The company had an estimated value of $43,688, according to a July  analysis conducted by the financial data firm Dun & Bradstreet, that was reviewed by The Washington Post. As a privately held company, Devolder is not required to release public financial reports, but Dun & Bradstreet used "modeling" and "data science" to determine the company's worth, according to the Post.

"I think his larger problem, which he has not yet answered, how was it possible for the information that he has not yet provided for him to have the ability to lend his campaign of $700,000 of his own money?" Jacobs said. "I think that is where his real problems lie. And we need to get to the bottom of that question."

Asked about his experience in the financial sector during an interview on Fox News Tuesday night, Santos said, ""We can have this discussion -- that's going to go way above the American people's head."

WASHINGTON — Two top Long Island Republicans called on the House Ethics Committee to investigate Congressman-elect George Santos a day after the embattled politician conceded in a series of interviews that he had lied about his educational background and work experience.

Nassau County Executive Bruce Blakeman and incoming Rep. Nick LaLota (R-Bay Shore) each told Newsday that congressional investigators should look into Santos' record, which has come into question after a New York Times investigation found a number of holes in the biography he touted on the campaign trail.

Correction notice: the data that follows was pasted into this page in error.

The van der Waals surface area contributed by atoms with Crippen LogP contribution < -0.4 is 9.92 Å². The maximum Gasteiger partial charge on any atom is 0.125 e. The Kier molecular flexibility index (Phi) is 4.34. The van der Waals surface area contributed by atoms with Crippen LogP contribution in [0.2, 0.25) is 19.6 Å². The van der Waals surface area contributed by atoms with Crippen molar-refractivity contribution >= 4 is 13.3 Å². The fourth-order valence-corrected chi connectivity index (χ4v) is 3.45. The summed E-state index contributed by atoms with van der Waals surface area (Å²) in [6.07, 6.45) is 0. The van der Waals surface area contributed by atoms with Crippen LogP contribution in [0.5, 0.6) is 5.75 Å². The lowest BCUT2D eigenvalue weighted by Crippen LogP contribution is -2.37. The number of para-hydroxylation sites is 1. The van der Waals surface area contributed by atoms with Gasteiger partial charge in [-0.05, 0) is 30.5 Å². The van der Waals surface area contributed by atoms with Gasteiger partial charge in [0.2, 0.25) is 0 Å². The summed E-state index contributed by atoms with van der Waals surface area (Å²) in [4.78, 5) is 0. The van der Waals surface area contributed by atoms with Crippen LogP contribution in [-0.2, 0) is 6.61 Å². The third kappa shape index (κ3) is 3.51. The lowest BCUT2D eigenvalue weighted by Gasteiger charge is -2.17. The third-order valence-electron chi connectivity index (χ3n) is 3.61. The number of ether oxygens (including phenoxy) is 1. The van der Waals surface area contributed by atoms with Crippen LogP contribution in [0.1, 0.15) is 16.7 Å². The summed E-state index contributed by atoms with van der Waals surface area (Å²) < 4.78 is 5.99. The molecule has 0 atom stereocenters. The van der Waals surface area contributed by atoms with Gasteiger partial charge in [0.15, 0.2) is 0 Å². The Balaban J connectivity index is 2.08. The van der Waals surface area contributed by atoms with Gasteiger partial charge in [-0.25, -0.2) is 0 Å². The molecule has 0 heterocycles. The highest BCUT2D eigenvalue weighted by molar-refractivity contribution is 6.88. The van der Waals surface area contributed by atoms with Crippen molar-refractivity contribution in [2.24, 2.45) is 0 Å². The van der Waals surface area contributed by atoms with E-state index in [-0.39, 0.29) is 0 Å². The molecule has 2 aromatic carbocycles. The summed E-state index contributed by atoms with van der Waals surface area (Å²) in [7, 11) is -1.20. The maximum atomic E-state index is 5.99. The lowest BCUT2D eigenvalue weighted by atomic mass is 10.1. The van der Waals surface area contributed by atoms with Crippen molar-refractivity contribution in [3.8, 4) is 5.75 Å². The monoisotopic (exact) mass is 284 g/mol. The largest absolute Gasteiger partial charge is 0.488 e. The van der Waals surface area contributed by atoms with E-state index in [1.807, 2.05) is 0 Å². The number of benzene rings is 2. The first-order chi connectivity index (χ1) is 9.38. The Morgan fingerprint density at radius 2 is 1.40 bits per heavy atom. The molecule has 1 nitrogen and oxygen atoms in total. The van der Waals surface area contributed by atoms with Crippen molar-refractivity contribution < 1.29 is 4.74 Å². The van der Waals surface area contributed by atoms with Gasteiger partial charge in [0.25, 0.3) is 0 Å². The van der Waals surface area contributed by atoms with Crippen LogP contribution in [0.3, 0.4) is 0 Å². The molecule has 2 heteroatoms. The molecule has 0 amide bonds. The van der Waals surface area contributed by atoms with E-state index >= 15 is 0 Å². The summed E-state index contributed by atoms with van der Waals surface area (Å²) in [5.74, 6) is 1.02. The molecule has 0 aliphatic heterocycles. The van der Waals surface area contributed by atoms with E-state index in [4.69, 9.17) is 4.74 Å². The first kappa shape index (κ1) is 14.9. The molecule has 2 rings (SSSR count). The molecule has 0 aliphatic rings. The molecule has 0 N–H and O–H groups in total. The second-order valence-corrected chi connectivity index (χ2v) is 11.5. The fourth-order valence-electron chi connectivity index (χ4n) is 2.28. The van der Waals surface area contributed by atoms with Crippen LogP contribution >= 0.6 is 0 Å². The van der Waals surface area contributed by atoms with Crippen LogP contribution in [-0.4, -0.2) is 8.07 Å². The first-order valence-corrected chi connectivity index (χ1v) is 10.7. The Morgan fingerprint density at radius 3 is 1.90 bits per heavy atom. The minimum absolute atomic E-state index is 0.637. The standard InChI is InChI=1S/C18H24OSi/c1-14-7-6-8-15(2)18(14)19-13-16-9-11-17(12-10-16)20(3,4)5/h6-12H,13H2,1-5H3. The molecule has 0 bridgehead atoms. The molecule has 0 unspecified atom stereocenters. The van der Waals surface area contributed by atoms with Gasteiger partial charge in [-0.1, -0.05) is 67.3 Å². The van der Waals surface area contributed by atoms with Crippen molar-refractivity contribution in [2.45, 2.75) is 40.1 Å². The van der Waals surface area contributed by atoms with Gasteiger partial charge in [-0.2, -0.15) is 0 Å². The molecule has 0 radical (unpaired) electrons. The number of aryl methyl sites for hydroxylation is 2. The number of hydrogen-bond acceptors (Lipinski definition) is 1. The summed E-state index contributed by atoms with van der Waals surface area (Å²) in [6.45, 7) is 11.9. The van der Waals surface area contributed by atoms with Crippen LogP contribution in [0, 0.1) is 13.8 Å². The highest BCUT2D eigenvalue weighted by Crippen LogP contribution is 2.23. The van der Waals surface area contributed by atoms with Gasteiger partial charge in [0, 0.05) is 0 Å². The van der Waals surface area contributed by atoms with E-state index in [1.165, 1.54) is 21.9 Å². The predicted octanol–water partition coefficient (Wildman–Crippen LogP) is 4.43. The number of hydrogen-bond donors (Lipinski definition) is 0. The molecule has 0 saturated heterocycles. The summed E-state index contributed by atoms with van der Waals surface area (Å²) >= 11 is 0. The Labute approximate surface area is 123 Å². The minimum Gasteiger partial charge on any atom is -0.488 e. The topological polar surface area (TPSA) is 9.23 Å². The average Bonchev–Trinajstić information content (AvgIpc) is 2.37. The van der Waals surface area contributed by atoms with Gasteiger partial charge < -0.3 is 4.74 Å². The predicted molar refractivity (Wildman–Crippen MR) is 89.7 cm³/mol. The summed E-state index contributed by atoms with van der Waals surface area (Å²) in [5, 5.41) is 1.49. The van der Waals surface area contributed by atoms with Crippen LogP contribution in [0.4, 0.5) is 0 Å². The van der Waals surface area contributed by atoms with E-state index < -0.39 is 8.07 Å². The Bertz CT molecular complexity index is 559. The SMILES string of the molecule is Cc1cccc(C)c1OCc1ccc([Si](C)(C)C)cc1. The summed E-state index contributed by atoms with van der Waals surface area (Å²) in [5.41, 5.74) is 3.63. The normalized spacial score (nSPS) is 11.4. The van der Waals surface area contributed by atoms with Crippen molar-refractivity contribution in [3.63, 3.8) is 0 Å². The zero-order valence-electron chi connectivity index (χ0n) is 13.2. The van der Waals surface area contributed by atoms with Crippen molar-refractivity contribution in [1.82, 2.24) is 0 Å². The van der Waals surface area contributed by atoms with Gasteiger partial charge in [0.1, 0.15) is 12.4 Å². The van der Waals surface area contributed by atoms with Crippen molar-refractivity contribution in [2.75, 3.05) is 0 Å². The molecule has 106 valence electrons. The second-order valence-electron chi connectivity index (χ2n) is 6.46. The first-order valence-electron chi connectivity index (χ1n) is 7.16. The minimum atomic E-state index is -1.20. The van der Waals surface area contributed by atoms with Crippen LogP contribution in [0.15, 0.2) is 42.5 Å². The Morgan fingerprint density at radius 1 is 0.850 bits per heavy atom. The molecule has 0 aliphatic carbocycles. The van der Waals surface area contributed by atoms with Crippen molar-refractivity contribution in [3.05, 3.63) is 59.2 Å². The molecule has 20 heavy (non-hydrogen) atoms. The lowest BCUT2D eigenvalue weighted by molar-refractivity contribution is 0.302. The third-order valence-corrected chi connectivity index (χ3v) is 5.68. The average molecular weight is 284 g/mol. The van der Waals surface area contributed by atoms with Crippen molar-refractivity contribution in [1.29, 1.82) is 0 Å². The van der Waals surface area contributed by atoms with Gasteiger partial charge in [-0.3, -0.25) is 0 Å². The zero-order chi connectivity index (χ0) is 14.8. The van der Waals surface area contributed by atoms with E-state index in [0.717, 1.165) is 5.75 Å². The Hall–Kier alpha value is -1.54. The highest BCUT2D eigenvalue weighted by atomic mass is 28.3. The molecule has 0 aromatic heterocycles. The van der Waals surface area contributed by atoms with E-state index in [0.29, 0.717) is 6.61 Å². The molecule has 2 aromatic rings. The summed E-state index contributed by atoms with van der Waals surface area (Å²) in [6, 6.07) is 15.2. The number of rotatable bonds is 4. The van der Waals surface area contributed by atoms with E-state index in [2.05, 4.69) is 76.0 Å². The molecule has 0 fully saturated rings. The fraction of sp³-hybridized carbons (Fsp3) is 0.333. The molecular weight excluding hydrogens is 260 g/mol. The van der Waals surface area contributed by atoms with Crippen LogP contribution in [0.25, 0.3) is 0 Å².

"I think that he's entitled to a hearing with the [House] Ethics Committee, and that they should do a thorough investigation to see if he violated any laws or any ethics rules," Blakeman said in an interview. "I think that we have to let the process unfold, which I think will happen fairly swiftly."

LaLota, who is part of the freshman class of legislators set to be sworn in with Santos on Jan. 3, said in a statement to Newsday that he believes a "full investigation by the House Ethics Committee and, if necessary, law enforcement is required."

WHAT TO KNOW

  • Two top Long Island Republicans called on the House Ethics Committee to investigate Congressman-elect George Santos a day after he conceded he had lied about his educational background and work experience.